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Andretti, Honda extend IndyCar partnership on multi-year deal

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Andretti Autosport has ended the summer saga of whether it would change up its engine partner in the Verizon IndyCar Series for 2018, by announcing an extension of its existing tie-up with Honda on a multi-year deal.

Andretti was known to be in talks with Chevrolet about a possible switch for 2018, only for bosses at the team to opt against ending the partnership with Honda that has been in place since 2014.

Despite the speculation, Honda Performance Development President Art St. Cyr told NBC Sports at the Mid-Ohio Sports Car Course last month that HPD expected to continue with its current lineup of teams.

“It’s no secret that we’ve been weighing this decision for a while now,” said Andretti Autosport CEO Michael Andretti.

“We’ve had strong relationships and have marked milestones with both manufacturers, but we’re pleased to continue our Honda partnership.

“We have a great history of success with Honda and I have no doubt that together, our collection of achievements will continue to grow.”

“We’re extremely happy to continue our successful partnership with Michael Andretti and Andretti Autosport,” St. Cyr added.

“As Michael stated, his team has played a major role in our success at the Indianapolis Motor Speedway, including victories at three of the last four Indy 500s.

“In addition to success at Indianapolis, 47 of Honda’s 225 Indy car victories through the years have been scored by the Andretti Autosport. Together, we’re looking forward to adding to this already impressive total in the future.”

Andretti poked fun at the summer saga by releasing the official decision via a video on social media, with dominos falling and then leading to Honda.

Andretti Autosport also confirmed Ryan Hunter-Reay and Marco Andretti, no surprise as both drivers were already under contract.

The omission of Alexander Rossi is because Rossi has not signed with any team as yet, contrary to a report earlier this week that he had – and Rossi “liked” a tweet earlier this week that refuted that he was solidified at Andretti. With Andretti staying with Honda, it does provide the option for Rossi to stay, as the question for him isn’t whether he stays in IndyCar but where in IndyCar he drives.

Takuma Sato will not return to the team, Andretti confirmed to the Indianapolis Star, for a second season – Sato and his management group having opted to move before an engine decision was finalized. Bobby Rahal told NBC Sports in July that he and the Rahal Letterman Lanigan Racing team, where Sato is poised to return to, had “warm feelings” for Sato.

It’s possible that beyond the four cars Andretti Autosport runs this year that a fifth could be added for more races than just the Indianapolis 500.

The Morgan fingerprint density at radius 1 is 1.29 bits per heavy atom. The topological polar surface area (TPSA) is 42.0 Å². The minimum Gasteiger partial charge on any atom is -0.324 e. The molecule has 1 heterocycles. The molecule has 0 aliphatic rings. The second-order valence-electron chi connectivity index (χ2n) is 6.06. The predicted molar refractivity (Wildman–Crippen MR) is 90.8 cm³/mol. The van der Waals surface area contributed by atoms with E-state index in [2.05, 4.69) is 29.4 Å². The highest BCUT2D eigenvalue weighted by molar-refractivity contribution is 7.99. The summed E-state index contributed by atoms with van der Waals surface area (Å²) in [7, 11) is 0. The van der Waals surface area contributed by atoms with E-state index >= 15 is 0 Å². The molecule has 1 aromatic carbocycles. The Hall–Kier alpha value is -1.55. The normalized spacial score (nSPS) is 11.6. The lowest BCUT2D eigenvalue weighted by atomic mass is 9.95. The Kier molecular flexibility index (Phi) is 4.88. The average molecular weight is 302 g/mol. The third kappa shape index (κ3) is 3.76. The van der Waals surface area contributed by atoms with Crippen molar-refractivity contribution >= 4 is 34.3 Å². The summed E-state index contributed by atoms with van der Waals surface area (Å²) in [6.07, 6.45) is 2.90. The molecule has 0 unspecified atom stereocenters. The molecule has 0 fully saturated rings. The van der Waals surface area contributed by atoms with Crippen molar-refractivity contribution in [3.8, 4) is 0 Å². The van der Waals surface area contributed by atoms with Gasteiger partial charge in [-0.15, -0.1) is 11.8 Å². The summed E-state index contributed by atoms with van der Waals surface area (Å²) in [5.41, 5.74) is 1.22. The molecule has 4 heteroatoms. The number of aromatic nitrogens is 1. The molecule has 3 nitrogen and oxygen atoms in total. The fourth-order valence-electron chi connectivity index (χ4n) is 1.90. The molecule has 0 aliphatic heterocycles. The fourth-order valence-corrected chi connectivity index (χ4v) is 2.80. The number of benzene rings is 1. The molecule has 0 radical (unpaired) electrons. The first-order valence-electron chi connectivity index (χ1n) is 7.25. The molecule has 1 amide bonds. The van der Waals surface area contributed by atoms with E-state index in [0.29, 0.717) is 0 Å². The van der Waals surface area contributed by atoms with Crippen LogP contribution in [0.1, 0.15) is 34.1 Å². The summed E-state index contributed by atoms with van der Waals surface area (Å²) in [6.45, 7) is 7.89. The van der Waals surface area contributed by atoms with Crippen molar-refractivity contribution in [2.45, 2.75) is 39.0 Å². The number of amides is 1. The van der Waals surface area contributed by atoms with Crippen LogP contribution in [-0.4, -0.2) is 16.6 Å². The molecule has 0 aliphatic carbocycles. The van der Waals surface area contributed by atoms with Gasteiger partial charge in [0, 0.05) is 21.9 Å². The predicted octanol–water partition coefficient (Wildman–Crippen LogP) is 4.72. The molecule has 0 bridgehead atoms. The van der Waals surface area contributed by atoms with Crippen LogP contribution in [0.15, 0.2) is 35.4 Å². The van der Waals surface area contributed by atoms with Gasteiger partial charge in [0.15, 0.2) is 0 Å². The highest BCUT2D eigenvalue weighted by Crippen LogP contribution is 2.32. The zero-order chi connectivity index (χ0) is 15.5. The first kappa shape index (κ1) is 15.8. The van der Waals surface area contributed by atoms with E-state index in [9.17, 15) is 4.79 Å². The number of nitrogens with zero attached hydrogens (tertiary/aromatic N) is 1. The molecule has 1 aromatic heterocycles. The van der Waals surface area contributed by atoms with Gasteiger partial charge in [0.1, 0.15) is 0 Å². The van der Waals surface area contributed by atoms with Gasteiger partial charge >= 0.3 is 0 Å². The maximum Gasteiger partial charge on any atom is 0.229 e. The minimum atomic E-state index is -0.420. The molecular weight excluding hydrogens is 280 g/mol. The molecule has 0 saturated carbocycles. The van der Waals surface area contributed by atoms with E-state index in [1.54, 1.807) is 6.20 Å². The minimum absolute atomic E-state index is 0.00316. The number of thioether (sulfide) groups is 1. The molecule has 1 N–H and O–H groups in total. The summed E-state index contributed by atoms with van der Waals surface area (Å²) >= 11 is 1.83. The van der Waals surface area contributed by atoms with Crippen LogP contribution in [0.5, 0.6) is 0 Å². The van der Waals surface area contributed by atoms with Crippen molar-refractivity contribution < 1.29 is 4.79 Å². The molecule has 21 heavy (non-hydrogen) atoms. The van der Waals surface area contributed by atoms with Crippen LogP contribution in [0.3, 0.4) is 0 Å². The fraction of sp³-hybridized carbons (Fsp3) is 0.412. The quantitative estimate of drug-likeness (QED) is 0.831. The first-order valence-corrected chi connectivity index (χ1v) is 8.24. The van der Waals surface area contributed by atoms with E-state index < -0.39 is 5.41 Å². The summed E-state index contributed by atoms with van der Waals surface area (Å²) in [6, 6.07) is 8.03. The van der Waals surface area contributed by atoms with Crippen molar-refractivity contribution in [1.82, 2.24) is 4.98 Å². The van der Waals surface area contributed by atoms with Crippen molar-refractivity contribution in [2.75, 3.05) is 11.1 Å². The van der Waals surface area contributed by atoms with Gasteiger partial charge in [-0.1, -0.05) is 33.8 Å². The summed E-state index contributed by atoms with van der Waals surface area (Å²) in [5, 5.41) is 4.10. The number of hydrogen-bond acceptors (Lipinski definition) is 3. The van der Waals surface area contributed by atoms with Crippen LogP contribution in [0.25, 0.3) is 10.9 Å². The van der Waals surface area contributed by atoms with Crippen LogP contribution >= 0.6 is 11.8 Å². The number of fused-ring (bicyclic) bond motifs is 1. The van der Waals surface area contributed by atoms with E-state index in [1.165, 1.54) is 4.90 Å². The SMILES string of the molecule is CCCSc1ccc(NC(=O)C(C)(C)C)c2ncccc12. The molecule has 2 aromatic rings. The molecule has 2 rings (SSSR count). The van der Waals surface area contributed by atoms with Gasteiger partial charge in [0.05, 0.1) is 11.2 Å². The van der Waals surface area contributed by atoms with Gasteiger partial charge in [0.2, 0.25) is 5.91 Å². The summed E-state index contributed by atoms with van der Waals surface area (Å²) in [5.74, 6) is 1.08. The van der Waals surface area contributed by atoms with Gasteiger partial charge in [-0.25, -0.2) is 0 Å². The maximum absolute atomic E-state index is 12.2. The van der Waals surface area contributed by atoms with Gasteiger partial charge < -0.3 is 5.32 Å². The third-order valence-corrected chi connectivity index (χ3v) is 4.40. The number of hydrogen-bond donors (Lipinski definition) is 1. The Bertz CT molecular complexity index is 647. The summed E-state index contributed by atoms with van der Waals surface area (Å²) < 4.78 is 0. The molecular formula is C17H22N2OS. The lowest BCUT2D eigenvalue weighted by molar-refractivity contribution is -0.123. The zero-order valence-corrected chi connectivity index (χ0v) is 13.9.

“With powertrain confirmation now in place, Andretti will turn its focus on setting the team’s 2018 stable of drivers,” the team statement read.

“With Series and Indy 500 champion Ryan Hunter-Reay and third-generation racer Marco Andretti already contracted through the next season, the team will confirm and announce its remaining drivers in the coming weeks.”

F1 2017 driver review: Lance Stroll

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Team: Williams

Car No.: 18
Races: 20
Wins: 0
Podiums: 1
Best Finish: P3 (Azerbaijan)
Pole Positions: 0
Fastest Laps: 0
Points: 40
Championship Position: 13th

Lance Stroll’s arrival in Formula 1 at the start of the 2017 was a far from smooth one despite a significant private testing program being undertaken in the months leading up to his grand prix debut.

Even with older hand Felipe Massa at Williams, Stroll looked uneasy behind the wheel of the FW40 car through the opening run of races as he failed to reach the checkered flag in any of his first three starts.

The Canadian was left deflated after his first decent effort in Bahrain was cut short after a clash with Carlos Sainz Jr., calling it his “rock bottom” moment – but things would turn around on home soil.

Stroll produced a stunning fight through the field to take an excellent P9 in Canada, proving his talent seen in Formula 3 the previous year and shushing many of his critics.

Better would follow two weeks later in Baku when Stroll became the youngest rookie in F1 history to score a podium, dodging a crazy race to finish third. It would have been second had he not lost a drag race against Valtteri Bottas to the line.

Stroll’s form then fluctuated greatly. He was sublime on occasion, the best examples being Monza, when he started a remarkable P2 on the grid and ended as the top midfielder in P7, or Mexico where he took a brilliant sixth.

But there were too many weekends he was a little anonymous. Sure, Williams didn’t have the best car this year, but perhaps a little better was expected from Stroll.

2018 will be an even bigger challenge as he looks to the lead the team when a new teammate arrives – and at only 19, it is a lot to handle. Nevertheless, there are positive signs to be found; you just need to look for them a little.

Season High: Taking a shock podium in Baku after dodging chaos in front.

Season Low: A poor opening two races in Australia and China.